In the third part of our "Landscape Insights" series, pro photographer Michael Snedic explains how he captured this seascape at Anson Bay, Norfolk Island.
I've visited Norfolk Island each year in November for the last six years. Of course I take my camera with me every time. November is a good time to visit, with low humidity and pleasant temperatures. This fourteen by five kilometre island is half way between Australia and New Zealand and regular flights leave each day from Sydney and Brisbane.
Of all the landscape photography locations on the island, Anson Bay is a favourite. With stunning large boulders, peach-coloured sand and crystal blue water, this really is a 'must-visit' location for photographers. As a lover of foreground detail of some sort in my landscape images, I think the boulders at Anson Bay really do make this shot.
Having taken plenty of images around sunset at Anson Bay over the years, I knew what to expect on this particular visit. I was delighted to hear from one of the locals, who had been there only days earlier, that the boulders were covered in bright green algae. I went back to my accommodation on the island, connected to the net, and worked out when low tide occurred. It was then a matter of planning my visit over the following week to coincide with a low tide around sunset. The ‘planets aligned’ and I was ready on the allocated day.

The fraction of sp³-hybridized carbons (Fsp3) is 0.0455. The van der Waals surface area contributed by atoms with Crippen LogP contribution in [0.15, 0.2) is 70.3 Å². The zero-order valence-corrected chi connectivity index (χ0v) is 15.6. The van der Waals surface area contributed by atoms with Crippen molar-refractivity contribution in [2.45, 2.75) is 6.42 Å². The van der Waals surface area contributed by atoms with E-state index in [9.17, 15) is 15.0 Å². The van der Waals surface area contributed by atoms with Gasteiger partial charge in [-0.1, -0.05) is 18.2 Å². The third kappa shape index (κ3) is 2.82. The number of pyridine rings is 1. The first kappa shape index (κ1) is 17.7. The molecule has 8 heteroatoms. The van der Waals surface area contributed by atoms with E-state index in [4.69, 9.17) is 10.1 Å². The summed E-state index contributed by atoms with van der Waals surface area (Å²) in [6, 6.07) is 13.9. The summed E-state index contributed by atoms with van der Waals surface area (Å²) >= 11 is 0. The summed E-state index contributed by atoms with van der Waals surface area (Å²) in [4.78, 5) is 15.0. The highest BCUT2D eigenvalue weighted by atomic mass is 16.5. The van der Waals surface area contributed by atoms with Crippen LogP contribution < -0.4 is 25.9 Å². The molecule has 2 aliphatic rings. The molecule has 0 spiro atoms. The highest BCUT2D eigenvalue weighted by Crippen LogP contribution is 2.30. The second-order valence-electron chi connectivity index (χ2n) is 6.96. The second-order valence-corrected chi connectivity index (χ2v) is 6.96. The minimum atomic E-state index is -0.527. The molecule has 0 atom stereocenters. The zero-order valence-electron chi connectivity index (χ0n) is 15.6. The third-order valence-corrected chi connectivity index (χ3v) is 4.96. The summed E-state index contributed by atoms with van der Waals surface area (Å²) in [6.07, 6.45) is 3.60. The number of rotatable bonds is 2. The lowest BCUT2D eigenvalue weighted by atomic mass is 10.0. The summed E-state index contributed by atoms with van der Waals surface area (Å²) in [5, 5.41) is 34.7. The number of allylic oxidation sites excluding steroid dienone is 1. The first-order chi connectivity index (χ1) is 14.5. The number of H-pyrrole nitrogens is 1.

I arrived well before sunset, which gave me plenty of time to scope out a suitable location. I recommend holding your camera up to your eye and trying lots of different compositions from various angles, and zooming in and out (if you’re using a wide-angle zoom lens). Also try both portrait (vertical) and landscape (horizontal) formats. When you find a composition you like, take a few shots to see how they look. If you’re satisfied, settle in one spot. As the sun sets the light will not only become more subtle, but the camera’s shutter speeds will have to be slower. Slower shutter speeds (hence longer exposures) will in turn create that lovely ‘milky’ effect in waves which is so popular with photographers, as was the case here. Fast movement (as with the wave action in this scene) is recorded as a blur over a long exposure.
I set up my tripod quite low to the ground so I was virtually at eye-level with the boulders. I also used a cable release so I could press the shutter at the precise moment the waves flowed in amongst the rocks. I took a number of shots and it was this image which worked out exactly as I’d planned. To get such a long exposure, I had to wait until quite a bit after sunset. It was important to get perfect focus on the rocks while it was still light, then I made sure the camera was set to manual focus. If you use autofocus, your camera can often 'hunt' back and forth and you’ll find it nearly impossible to focus.